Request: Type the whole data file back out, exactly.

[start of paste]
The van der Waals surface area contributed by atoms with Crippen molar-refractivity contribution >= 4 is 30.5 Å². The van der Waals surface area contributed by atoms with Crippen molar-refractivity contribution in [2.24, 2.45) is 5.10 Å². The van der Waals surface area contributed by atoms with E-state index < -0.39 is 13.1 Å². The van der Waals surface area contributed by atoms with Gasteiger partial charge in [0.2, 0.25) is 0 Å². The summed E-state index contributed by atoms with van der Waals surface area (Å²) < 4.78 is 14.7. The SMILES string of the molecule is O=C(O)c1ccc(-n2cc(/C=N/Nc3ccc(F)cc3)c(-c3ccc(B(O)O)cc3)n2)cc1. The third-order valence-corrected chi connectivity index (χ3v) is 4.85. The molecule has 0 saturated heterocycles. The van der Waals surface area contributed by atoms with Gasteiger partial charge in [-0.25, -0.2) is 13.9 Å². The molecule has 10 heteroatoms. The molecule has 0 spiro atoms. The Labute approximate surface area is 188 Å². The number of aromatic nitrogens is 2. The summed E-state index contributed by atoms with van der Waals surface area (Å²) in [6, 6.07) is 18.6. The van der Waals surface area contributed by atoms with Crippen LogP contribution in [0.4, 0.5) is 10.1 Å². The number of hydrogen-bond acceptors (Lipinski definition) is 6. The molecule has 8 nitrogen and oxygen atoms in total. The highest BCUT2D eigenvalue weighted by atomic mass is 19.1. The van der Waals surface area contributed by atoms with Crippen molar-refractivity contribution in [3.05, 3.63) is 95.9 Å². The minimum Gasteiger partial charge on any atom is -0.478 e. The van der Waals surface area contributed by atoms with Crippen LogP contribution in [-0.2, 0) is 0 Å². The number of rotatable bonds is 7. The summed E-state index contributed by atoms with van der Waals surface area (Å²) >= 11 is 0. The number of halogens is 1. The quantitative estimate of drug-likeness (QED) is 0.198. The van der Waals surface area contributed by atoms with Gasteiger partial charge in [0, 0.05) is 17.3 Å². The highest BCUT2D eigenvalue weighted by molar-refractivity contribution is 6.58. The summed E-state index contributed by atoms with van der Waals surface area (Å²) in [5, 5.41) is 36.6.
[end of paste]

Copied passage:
The van der Waals surface area contributed by atoms with Crippen molar-refractivity contribution >= 4 is 30.5 Å². The van der Waals surface area contributed by atoms with Crippen molar-refractivity contribution in [2.24, 2.45) is 5.10 Å². The van der Waals surface area contributed by atoms with E-state index < -0.39 is 13.1 Å². The van der Waals surface area contributed by atoms with Gasteiger partial charge in [0.2, 0.25) is 0 Å². The summed E-state index contributed by atoms with van der Waals surface area (Å²) < 4.78 is 14.7. The SMILES string of the molecule is O=C(O)c1ccc(-n2cc(/C=N/Nc3ccc(F)cc3)c(-c3ccc(B(O)O)cc3)n2)cc1. The third-order valence-corrected chi connectivity index (χ3v) is 4.85. The molecule has 0 saturated heterocycles. The van der Waals surface area contributed by atoms with Gasteiger partial charge in [-0.25, -0.2) is 13.9 Å². The molecule has 10 heteroatoms. The molecule has 0 spiro atoms. The Labute approximate surface area is 188 Å². The number of aromatic nitrogens is 2. The summed E-state index contributed by atoms with van der Waals surface area (Å²) in [6, 6.07) is 18.6. The van der Waals surface area contributed by atoms with Crippen LogP contribution in [0.4, 0.5) is 10.1 Å². The number of hydrogen-bond acceptors (Lipinski definition) is 6. The molecule has 8 nitrogen and oxygen atoms in total. The highest BCUT2D eigenvalue weighted by atomic mass is 19.1. The van der Waals surface area contributed by atoms with Crippen molar-refractivity contribution in [3.05, 3.63) is 95.9 Å². The minimum Gasteiger partial charge on any atom is -0.478 e. The van der Waals surface area contributed by atoms with Crippen LogP contribution in [-0.2, 0) is 0 Å². The number of rotatable bonds is 7. The summed E-state index contributed by atoms with van der Waals surface area (Å²) >= 11 is 0. The number of halogens is 1. The quantitative estimate of drug-likeness (QED) is 0.198. The van der Waals surface area contributed by atoms with Gasteiger partial charge in [0, 0.05) is 17.3 Å². The highest BCUT2D eigenvalue weighted by molar-refractivity contribution is 6.58. The summed E-state index contributed by atoms with van der Waals surface area (Å²) in [5, 5.41) is 36.6.